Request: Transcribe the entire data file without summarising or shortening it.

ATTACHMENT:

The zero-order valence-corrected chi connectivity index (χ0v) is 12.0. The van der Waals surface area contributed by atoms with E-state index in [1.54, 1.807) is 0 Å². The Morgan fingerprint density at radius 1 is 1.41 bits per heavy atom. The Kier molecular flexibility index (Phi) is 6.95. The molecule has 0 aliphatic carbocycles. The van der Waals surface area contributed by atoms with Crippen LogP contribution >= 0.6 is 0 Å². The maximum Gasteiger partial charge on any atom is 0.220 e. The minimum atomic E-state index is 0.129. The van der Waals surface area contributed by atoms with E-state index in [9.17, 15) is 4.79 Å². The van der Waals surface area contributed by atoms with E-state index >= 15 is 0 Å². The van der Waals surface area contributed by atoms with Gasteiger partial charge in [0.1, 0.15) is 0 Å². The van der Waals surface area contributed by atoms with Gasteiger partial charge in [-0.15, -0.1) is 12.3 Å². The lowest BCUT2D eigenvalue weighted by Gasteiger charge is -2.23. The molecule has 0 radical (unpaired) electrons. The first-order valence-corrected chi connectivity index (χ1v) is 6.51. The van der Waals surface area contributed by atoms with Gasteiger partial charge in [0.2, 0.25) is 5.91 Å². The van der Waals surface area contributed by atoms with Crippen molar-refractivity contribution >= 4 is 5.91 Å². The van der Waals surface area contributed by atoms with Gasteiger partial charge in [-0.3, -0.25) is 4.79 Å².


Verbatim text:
The zero-order valence-corrected chi connectivity index (χ0v) is 12.0. The van der Waals surface area contributed by atoms with E-state index in [1.54, 1.807) is 0 Å². The Morgan fingerprint density at radius 1 is 1.41 bits per heavy atom. The Kier molecular flexibility index (Phi) is 6.95. The molecule has 0 aliphatic carbocycles. The van der Waals surface area contributed by atoms with Crippen LogP contribution >= 0.6 is 0 Å². The maximum Gasteiger partial charge on any atom is 0.220 e. The minimum atomic E-state index is 0.129. The van der Waals surface area contributed by atoms with E-state index in [9.17, 15) is 4.79 Å². The van der Waals surface area contributed by atoms with E-state index >= 15 is 0 Å². The van der Waals surface area contributed by atoms with Gasteiger partial charge in [0.1, 0.15) is 0 Å². The van der Waals surface area contributed by atoms with Gasteiger partial charge in [-0.15, -0.1) is 12.3 Å². The lowest BCUT2D eigenvalue weighted by Gasteiger charge is -2.23. The molecule has 0 radical (unpaired) electrons. The first-order valence-corrected chi connectivity index (χ1v) is 6.51. The van der Waals surface area contributed by atoms with Gasteiger partial charge in [0.2, 0.25) is 5.91 Å². The van der Waals surface area contributed by atoms with Crippen molar-refractivity contribution >= 4 is 5.91 Å². The van der Waals surface area contributed by atoms with Gasteiger partial charge in [-0.3, -0.25) is 4.79 Å².